The Boy in the Dark Hole – Can you help him?

The story starts with our boy and his Dad on a wonderful day out chasing their rainbow , looking for the pot of gold at the end, coming back to hot bhajiyas, even more excitement as a friend calls him to see a rare snake captured, then appreciation for his drawing- seems like a wonderful day ? It would have been… if it was true, it had all happened in his head while he sat alone on gloomy day, while his friends played outside, feeling inexplicably sad. Then he looks into a cardboard tube into this dark hole and plummets into a terrible memory.

Each time he looks in , he falls into his dark , cold moments – From his first day at football, that he didn’t care for, yet it hurt when Dad said “you kick like a girl”, especially when the only girl there kuhu kicked better than the boys. A robust oiling by a well intentioned Mum leads to him being teased by the school bullies Chandu and Bandu “After all, he’s a dragon with protruding teeth that can spurt oil”. Dad running errands instead of waiting to watch his dismal game. His horrid name and even worse his nick name, being jeered and the nightmares. He loves poetry but his teacher wants him to focus on punctuation. His only escape is his sketches . But Dad says drawing himself as Sunil Chetri is not going to help. Now his drawings come out in knots and tangles , scribbled so hard that the page looked scratched and bruised. “ Like a mess. Hurt. Bruised.” He cannot understand this darkness, it manifests in different ways but always leaves him drained , exhausted.
His sketch of a book of his favourite poems seem to create a glimmer, but is it even possible? A lunch visit to Kuhu’s home and her toothless granny and father, have caused a flicker of light. Where will this dark hole end? Will there be light again? Then one day Kuhu and Lobo come in , take a look at his cardboard tube and change everything!

This story left me with tears in my eyes. It is brilliant because it is brave and hopeful, a way for a child feeling depressed to see there are others who go through it, unable to express it , unable to fathom the why, wanting it to end but finding themselves in pieces. At the same time , it is empowering , because all that is required is an eye that can truly see, a hand that reaches out and yanks them out, telling them that they are not alone. That’s all it takes.

The author Vaishali Shroff has deftly and delicately opened the door to conversations that are urgent and must be had, in way that it is light and simple enough for younger children to grapple with the darkness . Each chapter title is an insight in itself . In her own words, the simple message that each kid needs to hear , “To all the heroes who help. To all the heroes who seek help. You’re brave!”

The art adds a layer of subtle subtext in the book, the pencil grey sketches, the unravelling threads, the scribbles help greatly to be able to create a picture of what it is seen through the eyes of a boy in a dark hole.

Read it if you are a parent and you might wince as you catch yourself saying some of these very things that may seem so trivial to you, almost necessary as a parent , but invalidates and negates and reinforces what a child may be feeling. I can’t remember covering up for my kid ever and could see why a child would wish their parent would cover up their burnt cake with an icing once in a while. While we as parents are looking to motivate and inspire our children to blossom and grow, sometimes all they need to hear is that they are enough and more, today.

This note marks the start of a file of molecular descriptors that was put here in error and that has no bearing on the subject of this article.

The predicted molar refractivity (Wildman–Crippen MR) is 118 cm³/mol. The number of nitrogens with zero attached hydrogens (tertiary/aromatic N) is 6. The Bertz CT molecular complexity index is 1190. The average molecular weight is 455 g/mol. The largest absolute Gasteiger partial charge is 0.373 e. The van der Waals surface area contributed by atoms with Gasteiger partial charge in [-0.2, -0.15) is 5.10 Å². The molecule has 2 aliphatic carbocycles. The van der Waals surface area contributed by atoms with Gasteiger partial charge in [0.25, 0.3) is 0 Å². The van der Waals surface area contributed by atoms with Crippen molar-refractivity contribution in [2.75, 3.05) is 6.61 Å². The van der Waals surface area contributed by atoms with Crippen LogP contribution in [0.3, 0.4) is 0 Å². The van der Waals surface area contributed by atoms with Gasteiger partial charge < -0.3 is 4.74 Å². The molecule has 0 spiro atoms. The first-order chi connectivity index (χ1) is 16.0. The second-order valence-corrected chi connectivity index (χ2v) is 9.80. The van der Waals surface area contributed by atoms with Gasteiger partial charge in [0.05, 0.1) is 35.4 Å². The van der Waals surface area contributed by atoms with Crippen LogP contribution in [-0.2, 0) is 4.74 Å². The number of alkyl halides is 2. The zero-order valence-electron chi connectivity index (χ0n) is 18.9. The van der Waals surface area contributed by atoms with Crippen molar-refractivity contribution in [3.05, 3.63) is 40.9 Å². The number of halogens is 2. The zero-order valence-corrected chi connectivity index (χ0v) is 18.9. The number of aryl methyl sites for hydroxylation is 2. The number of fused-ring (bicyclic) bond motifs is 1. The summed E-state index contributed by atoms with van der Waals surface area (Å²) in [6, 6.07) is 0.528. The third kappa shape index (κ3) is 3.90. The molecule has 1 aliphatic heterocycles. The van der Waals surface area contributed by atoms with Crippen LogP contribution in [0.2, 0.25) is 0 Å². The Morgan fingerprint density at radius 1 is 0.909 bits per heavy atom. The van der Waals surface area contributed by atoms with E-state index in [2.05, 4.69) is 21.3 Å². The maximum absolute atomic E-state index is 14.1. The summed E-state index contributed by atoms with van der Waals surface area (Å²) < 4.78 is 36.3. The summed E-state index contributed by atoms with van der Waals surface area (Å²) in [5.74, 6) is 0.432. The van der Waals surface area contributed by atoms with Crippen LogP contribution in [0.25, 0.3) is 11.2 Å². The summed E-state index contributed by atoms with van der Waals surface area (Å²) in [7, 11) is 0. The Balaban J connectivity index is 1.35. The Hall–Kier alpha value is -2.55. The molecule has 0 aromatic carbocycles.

Questions for discussions with kids


( Parents/teachers, brace yourself for you may hear something you didn’t know before…)

What is in a name? Nicknames are common, what nickname has hurt you? Why?

Chandu and Bandu tease Kuhu She didn’t seem to be affected—but do you think it bothered her? “How can anyone not feel hurt after being spoken to like that?”

“Like a girl”…what does that mean to you? What are the things that girls cannot do? What are the things boys cannot do? Why is it important to correct this whenever you see it?
Case in pt – After a BBC reporter congratulated Andy Murray on being the first “person” to win two tennis gold medals, the tennis star reminded him that Serena and Venus Williams have won multiple golds. (https://www.youtube.com/watch?v=72D4_sQ6I64)

“Have you ever felt like this too, like nothing is going your way, like the entire world is on one side and you are on the other?”

Can you express sadness in a drawing? In poetry?

Do you think you can make a choice between light or darkness by yourself? How will you ask for help? If you are not able to step out and mix with friends because you’re in a dark hole , then what can you do?

Childhood depression is one of the most misunderstood and undiagnosed issues today. It is a cry for help. Vaishali Shroff has put a serious concern about children’s mental health in today’s times and even more relevant in this pandemic, in a very approachable way. As a parent , are you missing a cry for validation? As a friend , just like Lobo , you may be surprised to realize someone you interact with closely has not been able to reach out. As a child in the dark hole, there is light waiting for you.
Do not miss reading this one. It is a must have conversation and no better way to start than with this book…

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